Anas Awwad, a 26 year old Palestinian Authority resident, was recently sentenced to one year in prison by a Palestinian court in Nablus. What was Awwad’s heinous crime? He dared to upload a post to his Facebook page displaying a photo of Mahmoud Abbas kicking a soccer ball, with the caption, “Real Madrid’s New Striker.” The Palestinian court found Awwad guilty of breaking a Jordanian law, which forbids “cursing the king.”

The Palestinians aren’t the only ones who should be concerned about this denial of Awwad’s freedom of speech regarding “King Abbas”. We should all be alarmed. We should consider the fact that a serious punishment was just imposed upon an innocent man; a man who was born, educated, worked and lived a few dozen kilometers from Tel-Aviv and Jerusalem.

Those who think that the government of Israel should immediately recognize a Palestinian state need to carefully consider the implications of such a move upon human rights and the quality of life in our region. If the State of Palestine was to be established today, it would not be a peaceful, democratic nation. It would continue to be the same militaristic dictatorship that persists to terrorize both its neighbors and its own citizens.

The deafening silence surrounding the sentencing of Awwad by MKs Ahmad Tibi and Hanin Zoabi, who failed to publicly condemn this action, was particularly interesting in light of their claim to be proponents of freedom of speech. In contrast, just five days after the pronouncement of his judgment, these same MKs vociferously attacked the State of Israel for placing a gag order on the Ben Zygier case, regarding an Israeli who carried out serious crimes against the security of our nation.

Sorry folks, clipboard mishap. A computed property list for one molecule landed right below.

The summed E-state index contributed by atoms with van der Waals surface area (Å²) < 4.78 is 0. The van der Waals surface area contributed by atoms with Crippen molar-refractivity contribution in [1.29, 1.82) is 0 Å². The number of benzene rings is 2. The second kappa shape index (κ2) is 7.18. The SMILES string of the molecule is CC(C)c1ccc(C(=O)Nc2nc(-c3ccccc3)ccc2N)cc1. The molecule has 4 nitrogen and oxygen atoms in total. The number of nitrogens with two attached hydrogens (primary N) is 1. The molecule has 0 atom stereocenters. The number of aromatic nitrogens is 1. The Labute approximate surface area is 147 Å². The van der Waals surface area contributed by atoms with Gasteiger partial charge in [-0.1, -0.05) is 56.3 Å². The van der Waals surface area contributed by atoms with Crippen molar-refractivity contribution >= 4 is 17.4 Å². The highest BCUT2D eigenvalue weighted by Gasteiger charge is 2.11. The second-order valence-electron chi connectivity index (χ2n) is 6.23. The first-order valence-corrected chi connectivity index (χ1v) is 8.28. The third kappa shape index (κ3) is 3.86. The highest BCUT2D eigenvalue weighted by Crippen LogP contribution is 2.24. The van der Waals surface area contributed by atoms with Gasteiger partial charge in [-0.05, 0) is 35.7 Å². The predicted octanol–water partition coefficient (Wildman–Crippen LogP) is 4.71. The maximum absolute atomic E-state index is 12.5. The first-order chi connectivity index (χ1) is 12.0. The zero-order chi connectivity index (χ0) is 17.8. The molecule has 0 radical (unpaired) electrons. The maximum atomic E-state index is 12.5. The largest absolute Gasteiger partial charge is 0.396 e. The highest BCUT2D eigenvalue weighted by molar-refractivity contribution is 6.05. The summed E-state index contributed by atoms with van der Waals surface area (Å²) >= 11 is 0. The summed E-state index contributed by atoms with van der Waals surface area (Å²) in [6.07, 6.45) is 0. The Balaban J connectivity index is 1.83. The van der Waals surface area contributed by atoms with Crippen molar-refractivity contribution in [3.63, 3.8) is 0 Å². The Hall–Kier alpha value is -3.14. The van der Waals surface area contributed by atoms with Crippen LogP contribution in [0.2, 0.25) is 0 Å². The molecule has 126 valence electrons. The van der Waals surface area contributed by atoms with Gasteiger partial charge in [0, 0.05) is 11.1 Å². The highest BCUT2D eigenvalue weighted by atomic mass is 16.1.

Tibi, Zoabi and their cohorts never miss an opportunity to criticize Israel’s actions and challenge the legitimacy of the State. They did, however, miss an excellent opportunity to establish their own legitimacy as genuine defenders of the Palestinian people, by not issuing a stern condemnation of the infringement upon Awwad’s freedom of speech.

If we hope to achieve a peace settlement, which will last in the long run, we need to first recognize the facts on the ground. Twenty years ago, the Palestinian Authority received administrative authority over large areas in the West Bank and Gaza Strip. Likewise, they also received enormous financial aid from the international community (primarily the US and Europe) in excess of 25 billion dollars. What have they accomplished so far with this authority and these resources to improve the daily lives of their citizens? Ask Anas Awwad.

In the framework of peace talks between Israel and the Palestinians, the historic rights of each of the parties are frequently raised. There are Palestinians who are requesting to turn the clock back and restore the situation that existed in 1948 or 1967. There are Jews who base their current objectives on the facts on the ground 3,000 years ago. I assert that looking towards the past will not help us reach the goals that the future requires. Like sitting backwards in an automobile and trying to drive forward, it is a recipe for disaster, particularly in light of the obstacles and pitfalls that lie on the road before us.

The only way to reach a lasting peace is to look clearly at the conditions, as they currently exist, and to proceed forward on that basis. The right of the Palestinian Authority to receive recognition as an independent state should be based on its ability to currently demonstrate governance, which upholds values of separation of powers, rule of law, individual freedoms and human rights. The Palestinian leadership must prove, by protecting these values, that it actually deserves to be a state.

Today, these basic tenets of democracy are sorely lacking in the Palestinian governing bodies. The PLO in the West Bank and Hamas in Gaza vet and approve every appointment of every civil servant to every public position, from teachers in schools to judges in courts. Both of these organizations have been recognized in the past by the US government and other Western nations as terrorist organizations.

Palestinian human rights activists explained that Anas Awwad received a harsh sentence for his benign exercise of freedom of speech, primarily because he is known to support the Hamas movement. In a court in the “kingdom” of Mahmoud Abbas, where judges are appointed by the PLO, being a Hamas supporter is considered to be a crime. It would behoove those who claim to advance Palestinian human rights, including the right to statehood, to start by soul searching a bit closer to home.

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